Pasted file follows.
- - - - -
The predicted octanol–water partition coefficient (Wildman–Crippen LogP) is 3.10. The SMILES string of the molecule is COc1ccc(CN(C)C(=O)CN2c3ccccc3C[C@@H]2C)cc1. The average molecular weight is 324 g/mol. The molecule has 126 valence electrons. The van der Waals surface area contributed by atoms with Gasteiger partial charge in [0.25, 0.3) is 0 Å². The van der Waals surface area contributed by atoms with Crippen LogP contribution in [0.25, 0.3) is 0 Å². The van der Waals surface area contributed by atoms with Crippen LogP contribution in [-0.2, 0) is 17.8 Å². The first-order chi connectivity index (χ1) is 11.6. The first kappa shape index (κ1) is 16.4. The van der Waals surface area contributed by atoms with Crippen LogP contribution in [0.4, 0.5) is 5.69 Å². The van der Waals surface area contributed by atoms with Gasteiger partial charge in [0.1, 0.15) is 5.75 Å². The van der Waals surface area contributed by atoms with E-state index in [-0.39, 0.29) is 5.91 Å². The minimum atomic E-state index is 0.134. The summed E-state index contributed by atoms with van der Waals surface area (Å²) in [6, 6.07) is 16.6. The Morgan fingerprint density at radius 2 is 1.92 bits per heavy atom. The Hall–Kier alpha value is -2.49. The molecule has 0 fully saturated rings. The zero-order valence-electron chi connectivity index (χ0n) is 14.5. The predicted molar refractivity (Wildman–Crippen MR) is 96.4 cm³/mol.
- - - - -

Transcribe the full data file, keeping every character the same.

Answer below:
The predicted octanol–water partition coefficient (Wildman–Crippen LogP) is 3.10. The SMILES string of the molecule is COc1ccc(CN(C)C(=O)CN2c3ccccc3C[C@@H]2C)cc1. The average molecular weight is 324 g/mol. The molecule has 126 valence electrons. The van der Waals surface area contributed by atoms with Gasteiger partial charge in [0.25, 0.3) is 0 Å². The van der Waals surface area contributed by atoms with Crippen LogP contribution in [0.25, 0.3) is 0 Å². The van der Waals surface area contributed by atoms with Crippen LogP contribution in [-0.2, 0) is 17.8 Å². The first-order chi connectivity index (χ1) is 11.6. The first kappa shape index (κ1) is 16.4. The van der Waals surface area contributed by atoms with Crippen LogP contribution in [0.4, 0.5) is 5.69 Å². The van der Waals surface area contributed by atoms with Gasteiger partial charge in [0.1, 0.15) is 5.75 Å². The van der Waals surface area contributed by atoms with E-state index in [-0.39, 0.29) is 5.91 Å². The minimum atomic E-state index is 0.134. The summed E-state index contributed by atoms with van der Waals surface area (Å²) in [6, 6.07) is 16.6. The Morgan fingerprint density at radius 2 is 1.92 bits per heavy atom. The Hall–Kier alpha value is -2.49. The molecule has 0 fully saturated rings. The zero-order valence-electron chi connectivity index (χ0n) is 14.5. The predicted molar refractivity (Wildman–Crippen MR) is 96.4 cm³/mol.